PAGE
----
HOODOO Year In Review

What Touched My Heart & Made My Feet Move in 2015


Here are some shows that stand out as notable music experiences for 2015, in no particular order. I missed a lot of concerts this year, too, so this is just the view from my corner of the dance floor.

Elvis Costello at The Rococo in March playing acoustic or stripped-down electric versions of his hits. It was a lengthy show with plenty of humor, Costello proved to be personable and surprisingly charming and disarming.

Johnny Boyd  at The Reverb Lounge in March and September. West Coast crooner and former Indigo Swing bandleader Boyd’s beautiful, evocative voice is at its best on the ballads. But whether he’s singing classics from the Indigo Swing catalog or material from his recent solo releases, Boyd still has the magic that was the centerpiece of the ’90s band. His voice soars on the sweet songs and snaps with electricity on the uptempo numbers, all with the backing of his current, stellar, Portland-based band. It’s nearly 20 years since I first saw him perform at Omaha’s old Stork Club venue, and Boyd’s music is still, fresh, heartfelt, achingly beautiful and irresistibly danceable. Boyd drops his new solo CD, Someday Dreams of You, on Valentine’s weekend 2016. It’s a tribute to the stylings of the great crooners and the classic American songbook sounds, featuring both original songs and covers of popular classic tunes.

Jon Dee Graham at The Zoo Bar several times this year. Whether playing a perfect acoustic set or throwing down electric guitar with his Austin trio, Graham is a personal favorite and a constant inspiration creating insightful moments of tears and joy. Graham’s music is fierce, fearless and indispensable. 

Josh Hoyer & Soul Colossal. Whether opening for the great Booker T. Jones at the Bourbon or stomping through band shows in the intimate settings of the Zoo Bar or Harney Street Tavern, this group puts down a powerful, heartfelt sound, proving Nebraska’s got soul. Josh and his band had a big year in 2015 while racking up a lot of road time. They are poised to take Nebraska soul even further in 2016, with a new disc coming out produced by Wilco’s Ken Coomer.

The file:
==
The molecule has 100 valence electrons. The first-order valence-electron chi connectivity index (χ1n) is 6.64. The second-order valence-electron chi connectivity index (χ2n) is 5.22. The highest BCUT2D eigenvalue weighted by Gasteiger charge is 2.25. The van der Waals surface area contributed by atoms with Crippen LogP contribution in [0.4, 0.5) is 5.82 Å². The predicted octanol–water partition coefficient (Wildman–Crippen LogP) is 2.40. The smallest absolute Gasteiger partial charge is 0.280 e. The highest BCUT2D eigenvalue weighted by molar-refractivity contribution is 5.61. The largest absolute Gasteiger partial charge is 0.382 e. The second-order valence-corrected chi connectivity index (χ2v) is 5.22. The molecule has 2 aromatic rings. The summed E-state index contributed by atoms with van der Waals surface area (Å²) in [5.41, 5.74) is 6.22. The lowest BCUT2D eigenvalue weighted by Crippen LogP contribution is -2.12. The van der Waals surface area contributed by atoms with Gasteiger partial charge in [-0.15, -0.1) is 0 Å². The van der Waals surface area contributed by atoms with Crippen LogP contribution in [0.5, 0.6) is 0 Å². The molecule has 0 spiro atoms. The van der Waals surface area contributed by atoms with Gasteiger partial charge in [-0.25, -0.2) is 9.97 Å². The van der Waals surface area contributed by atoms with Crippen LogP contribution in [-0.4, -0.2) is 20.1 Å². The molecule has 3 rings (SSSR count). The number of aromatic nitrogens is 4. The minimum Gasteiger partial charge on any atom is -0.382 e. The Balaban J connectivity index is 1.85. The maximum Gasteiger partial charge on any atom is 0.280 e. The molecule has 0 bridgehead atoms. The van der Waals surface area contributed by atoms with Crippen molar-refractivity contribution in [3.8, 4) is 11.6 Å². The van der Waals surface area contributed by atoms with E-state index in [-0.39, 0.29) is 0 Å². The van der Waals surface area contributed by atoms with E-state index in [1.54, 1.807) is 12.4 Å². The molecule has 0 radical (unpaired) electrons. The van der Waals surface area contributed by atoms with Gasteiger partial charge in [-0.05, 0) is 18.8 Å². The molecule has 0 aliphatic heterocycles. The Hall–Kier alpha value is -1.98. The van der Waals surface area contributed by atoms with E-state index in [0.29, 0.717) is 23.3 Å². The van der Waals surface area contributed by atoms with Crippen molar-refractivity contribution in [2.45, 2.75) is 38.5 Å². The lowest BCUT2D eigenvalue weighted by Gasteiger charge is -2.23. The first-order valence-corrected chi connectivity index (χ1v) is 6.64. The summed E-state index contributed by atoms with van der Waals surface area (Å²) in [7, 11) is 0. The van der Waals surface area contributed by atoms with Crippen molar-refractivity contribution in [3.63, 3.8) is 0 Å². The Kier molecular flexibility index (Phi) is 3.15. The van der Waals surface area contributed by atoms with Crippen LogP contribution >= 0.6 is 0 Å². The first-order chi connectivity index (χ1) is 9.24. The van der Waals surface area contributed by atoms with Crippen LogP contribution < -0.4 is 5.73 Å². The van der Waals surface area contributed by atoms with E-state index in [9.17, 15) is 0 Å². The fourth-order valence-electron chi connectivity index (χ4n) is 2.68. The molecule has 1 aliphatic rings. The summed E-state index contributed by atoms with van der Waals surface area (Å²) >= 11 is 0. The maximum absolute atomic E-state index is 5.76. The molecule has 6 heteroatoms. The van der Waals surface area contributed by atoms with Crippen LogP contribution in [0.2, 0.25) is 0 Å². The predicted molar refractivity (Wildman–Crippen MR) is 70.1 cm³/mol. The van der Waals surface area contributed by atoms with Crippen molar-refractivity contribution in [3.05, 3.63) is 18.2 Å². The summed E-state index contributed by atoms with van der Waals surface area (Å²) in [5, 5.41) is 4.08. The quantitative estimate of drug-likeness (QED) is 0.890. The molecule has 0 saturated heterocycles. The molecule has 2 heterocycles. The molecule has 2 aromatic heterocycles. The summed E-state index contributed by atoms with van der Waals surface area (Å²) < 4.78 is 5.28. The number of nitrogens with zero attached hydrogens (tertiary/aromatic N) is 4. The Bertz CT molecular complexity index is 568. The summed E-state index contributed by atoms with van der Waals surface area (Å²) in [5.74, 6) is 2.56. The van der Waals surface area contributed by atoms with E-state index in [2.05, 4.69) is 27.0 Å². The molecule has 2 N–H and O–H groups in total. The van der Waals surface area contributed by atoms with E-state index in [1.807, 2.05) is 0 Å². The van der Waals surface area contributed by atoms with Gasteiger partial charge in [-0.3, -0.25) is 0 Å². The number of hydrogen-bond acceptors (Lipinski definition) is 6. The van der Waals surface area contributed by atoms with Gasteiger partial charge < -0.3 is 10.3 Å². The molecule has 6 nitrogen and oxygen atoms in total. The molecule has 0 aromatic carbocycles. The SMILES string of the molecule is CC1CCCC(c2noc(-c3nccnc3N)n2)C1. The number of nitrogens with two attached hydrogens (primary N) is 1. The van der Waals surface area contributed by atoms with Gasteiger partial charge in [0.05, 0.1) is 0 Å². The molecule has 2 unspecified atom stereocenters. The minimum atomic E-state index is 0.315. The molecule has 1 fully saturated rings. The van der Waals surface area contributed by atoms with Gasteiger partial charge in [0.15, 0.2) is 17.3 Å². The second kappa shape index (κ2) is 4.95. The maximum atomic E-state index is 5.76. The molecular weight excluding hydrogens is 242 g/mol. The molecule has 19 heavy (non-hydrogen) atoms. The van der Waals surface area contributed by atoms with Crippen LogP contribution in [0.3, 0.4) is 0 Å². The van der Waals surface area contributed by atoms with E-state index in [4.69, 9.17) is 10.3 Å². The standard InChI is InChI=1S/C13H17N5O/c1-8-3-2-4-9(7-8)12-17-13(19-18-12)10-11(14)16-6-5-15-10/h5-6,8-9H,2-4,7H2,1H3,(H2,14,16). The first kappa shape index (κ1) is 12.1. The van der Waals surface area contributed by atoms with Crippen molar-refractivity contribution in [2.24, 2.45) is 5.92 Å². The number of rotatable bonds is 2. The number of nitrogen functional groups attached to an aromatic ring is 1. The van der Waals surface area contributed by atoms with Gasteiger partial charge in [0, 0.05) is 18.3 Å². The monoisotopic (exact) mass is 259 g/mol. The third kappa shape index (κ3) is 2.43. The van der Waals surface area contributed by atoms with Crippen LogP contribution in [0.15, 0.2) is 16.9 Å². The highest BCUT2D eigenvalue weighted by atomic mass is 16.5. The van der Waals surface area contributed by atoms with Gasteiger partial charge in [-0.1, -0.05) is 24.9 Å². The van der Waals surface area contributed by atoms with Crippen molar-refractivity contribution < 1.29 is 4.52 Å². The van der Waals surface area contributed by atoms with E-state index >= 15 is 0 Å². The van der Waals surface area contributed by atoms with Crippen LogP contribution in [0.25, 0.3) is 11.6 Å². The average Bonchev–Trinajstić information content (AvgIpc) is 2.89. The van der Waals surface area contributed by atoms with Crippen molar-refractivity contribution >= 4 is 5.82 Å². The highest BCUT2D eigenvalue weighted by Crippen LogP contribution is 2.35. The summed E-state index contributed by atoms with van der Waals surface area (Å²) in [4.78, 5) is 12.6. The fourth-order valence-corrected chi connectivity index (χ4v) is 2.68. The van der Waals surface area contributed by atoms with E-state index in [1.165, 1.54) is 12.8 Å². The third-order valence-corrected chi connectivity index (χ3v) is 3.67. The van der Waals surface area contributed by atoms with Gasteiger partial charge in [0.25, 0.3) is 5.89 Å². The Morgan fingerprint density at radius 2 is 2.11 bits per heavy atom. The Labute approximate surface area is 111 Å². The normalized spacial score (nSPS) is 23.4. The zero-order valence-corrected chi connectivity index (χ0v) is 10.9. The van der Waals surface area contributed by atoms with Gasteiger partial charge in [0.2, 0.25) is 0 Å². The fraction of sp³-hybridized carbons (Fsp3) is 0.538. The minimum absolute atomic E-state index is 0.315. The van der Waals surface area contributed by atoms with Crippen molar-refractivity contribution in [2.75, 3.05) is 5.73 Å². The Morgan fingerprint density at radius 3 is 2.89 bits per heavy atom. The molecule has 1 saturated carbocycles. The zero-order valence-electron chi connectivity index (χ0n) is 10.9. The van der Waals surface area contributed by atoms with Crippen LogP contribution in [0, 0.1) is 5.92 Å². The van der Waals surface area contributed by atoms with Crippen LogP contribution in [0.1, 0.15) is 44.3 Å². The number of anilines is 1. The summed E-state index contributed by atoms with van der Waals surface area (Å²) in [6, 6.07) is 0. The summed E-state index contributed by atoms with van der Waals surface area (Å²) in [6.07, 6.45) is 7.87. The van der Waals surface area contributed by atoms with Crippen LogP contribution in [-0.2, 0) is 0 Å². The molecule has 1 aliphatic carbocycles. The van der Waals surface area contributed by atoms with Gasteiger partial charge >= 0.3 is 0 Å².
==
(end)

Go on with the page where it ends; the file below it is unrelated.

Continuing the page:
Booker T. Jones. This iconic Memphis soul artist put on a tremendous show at the Bourbon Theatre. Completely ageless and timeless, showcasing his own chart-topping music and some influences with an excellent band.

Jim Suhler & Monkey Beat. If you love original rocking blues inspired by the traditional music and you haven’t seen this Texas band, you need to put them on your short list. Electrifying, spot-on and soulful musicianship delivered with heart and innovation.

SoCal’s great James Harman was back at the Zoo Bar in the fall with his longtime guitarist and producer Nathan James, their percussionist Tempo and a regional rhythm section. There’s no other singer-songwriter, vocalist, harmonica player and showman like James Harman.

It was also great to see the wonderful Sue Foley & Peter Karp and their Karp-Foley Band back in the area with a summer gig at Waterloo’s Doghouse Saloon. Their engaging songs, top-flight musicianship and undeniable chemistry always make for a great show.

Midtown Crossing hosted a day-long Zydeco and Louisiana music fest that offered a rare opportunity to see some famous, classic artists including songwriter Lazy Lester and Lil’ Buck Sinegal.

Rockabilly queen Kim Lenz returned to the metro after a long hiatus with a Reverb Lounge gig. This rave-up redhead is as sassy, saucy and sizzling as ever!